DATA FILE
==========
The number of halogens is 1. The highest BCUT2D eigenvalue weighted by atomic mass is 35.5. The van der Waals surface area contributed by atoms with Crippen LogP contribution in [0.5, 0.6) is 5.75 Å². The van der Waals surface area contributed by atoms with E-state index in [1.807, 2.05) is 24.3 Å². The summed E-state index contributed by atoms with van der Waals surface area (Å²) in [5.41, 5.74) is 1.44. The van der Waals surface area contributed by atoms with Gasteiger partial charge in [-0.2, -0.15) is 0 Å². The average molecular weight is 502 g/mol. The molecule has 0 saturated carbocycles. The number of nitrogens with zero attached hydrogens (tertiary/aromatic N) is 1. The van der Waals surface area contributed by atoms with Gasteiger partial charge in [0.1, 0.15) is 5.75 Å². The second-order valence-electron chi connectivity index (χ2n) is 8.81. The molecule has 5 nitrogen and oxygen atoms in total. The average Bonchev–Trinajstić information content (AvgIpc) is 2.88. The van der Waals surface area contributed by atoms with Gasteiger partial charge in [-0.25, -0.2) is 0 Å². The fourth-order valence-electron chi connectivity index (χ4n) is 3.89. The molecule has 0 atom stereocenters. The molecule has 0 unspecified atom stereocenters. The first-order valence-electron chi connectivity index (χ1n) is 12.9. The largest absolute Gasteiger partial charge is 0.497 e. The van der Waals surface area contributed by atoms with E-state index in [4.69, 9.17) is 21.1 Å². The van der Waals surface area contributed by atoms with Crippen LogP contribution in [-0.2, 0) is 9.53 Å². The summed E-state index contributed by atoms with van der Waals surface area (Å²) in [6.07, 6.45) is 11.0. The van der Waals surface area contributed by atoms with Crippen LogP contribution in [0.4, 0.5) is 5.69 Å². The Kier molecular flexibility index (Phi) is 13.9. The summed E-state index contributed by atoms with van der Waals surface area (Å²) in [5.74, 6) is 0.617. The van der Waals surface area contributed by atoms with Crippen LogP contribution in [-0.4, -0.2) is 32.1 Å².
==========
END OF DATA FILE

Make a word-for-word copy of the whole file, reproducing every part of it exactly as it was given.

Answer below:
The number of halogens is 1. The highest BCUT2D eigenvalue weighted by atomic mass is 35.5. The van der Waals surface area contributed by atoms with Crippen LogP contribution in [0.5, 0.6) is 5.75 Å². The van der Waals surface area contributed by atoms with E-state index in [1.807, 2.05) is 24.3 Å². The summed E-state index contributed by atoms with van der Waals surface area (Å²) in [5.41, 5.74) is 1.44. The van der Waals surface area contributed by atoms with Gasteiger partial charge in [-0.2, -0.15) is 0 Å². The average molecular weight is 502 g/mol. The molecule has 0 saturated carbocycles. The number of nitrogens with zero attached hydrogens (tertiary/aromatic N) is 1. The van der Waals surface area contributed by atoms with Gasteiger partial charge in [0.1, 0.15) is 5.75 Å². The second-order valence-electron chi connectivity index (χ2n) is 8.81. The molecule has 5 nitrogen and oxygen atoms in total. The average Bonchev–Trinajstić information content (AvgIpc) is 2.88. The van der Waals surface area contributed by atoms with Gasteiger partial charge in [-0.25, -0.2) is 0 Å². The fourth-order valence-electron chi connectivity index (χ4n) is 3.89. The molecule has 0 atom stereocenters. The molecule has 0 unspecified atom stereocenters. The first-order valence-electron chi connectivity index (χ1n) is 12.9. The largest absolute Gasteiger partial charge is 0.497 e. The van der Waals surface area contributed by atoms with E-state index in [4.69, 9.17) is 21.1 Å². The van der Waals surface area contributed by atoms with Crippen LogP contribution in [-0.2, 0) is 9.53 Å². The summed E-state index contributed by atoms with van der Waals surface area (Å²) in [6.07, 6.45) is 11.0. The van der Waals surface area contributed by atoms with Crippen LogP contribution in [0.4, 0.5) is 5.69 Å². The Kier molecular flexibility index (Phi) is 13.9. The summed E-state index contributed by atoms with van der Waals surface area (Å²) in [5.74, 6) is 0.617. The van der Waals surface area contributed by atoms with Crippen LogP contribution in [-0.4, -0.2) is 32.1 Å².